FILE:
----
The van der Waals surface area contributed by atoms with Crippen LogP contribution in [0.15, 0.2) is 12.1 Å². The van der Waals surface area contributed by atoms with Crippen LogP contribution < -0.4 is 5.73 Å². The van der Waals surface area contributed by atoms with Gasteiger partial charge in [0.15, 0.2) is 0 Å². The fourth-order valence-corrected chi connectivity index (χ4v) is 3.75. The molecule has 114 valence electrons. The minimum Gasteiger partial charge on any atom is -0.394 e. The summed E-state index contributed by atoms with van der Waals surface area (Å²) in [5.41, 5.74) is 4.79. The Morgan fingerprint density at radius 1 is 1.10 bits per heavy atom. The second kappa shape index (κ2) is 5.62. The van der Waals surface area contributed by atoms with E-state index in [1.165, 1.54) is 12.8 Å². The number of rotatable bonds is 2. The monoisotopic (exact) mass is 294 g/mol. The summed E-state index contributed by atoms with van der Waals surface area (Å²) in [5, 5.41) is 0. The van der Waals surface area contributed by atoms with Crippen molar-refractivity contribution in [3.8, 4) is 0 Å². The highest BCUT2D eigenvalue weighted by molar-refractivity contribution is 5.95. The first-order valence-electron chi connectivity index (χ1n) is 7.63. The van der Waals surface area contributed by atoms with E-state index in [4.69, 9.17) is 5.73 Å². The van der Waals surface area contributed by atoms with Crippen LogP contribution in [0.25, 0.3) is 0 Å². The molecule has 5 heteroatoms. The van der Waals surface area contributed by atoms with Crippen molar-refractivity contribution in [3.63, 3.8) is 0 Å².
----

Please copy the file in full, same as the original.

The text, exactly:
The van der Waals surface area contributed by atoms with Crippen LogP contribution in [0.15, 0.2) is 12.1 Å². The van der Waals surface area contributed by atoms with Crippen LogP contribution < -0.4 is 5.73 Å². The van der Waals surface area contributed by atoms with Gasteiger partial charge in [0.15, 0.2) is 0 Å². The fourth-order valence-corrected chi connectivity index (χ4v) is 3.75. The molecule has 114 valence electrons. The minimum Gasteiger partial charge on any atom is -0.394 e. The summed E-state index contributed by atoms with van der Waals surface area (Å²) in [5.41, 5.74) is 4.79. The Morgan fingerprint density at radius 1 is 1.10 bits per heavy atom. The second kappa shape index (κ2) is 5.62. The van der Waals surface area contributed by atoms with E-state index in [1.165, 1.54) is 12.8 Å². The number of rotatable bonds is 2. The monoisotopic (exact) mass is 294 g/mol. The summed E-state index contributed by atoms with van der Waals surface area (Å²) in [5, 5.41) is 0. The van der Waals surface area contributed by atoms with Crippen molar-refractivity contribution in [3.8, 4) is 0 Å². The highest BCUT2D eigenvalue weighted by molar-refractivity contribution is 5.95. The first-order valence-electron chi connectivity index (χ1n) is 7.63. The van der Waals surface area contributed by atoms with E-state index in [4.69, 9.17) is 5.73 Å². The van der Waals surface area contributed by atoms with Crippen LogP contribution in [0.25, 0.3) is 0 Å². The molecule has 5 heteroatoms. The van der Waals surface area contributed by atoms with Crippen molar-refractivity contribution in [3.63, 3.8) is 0 Å².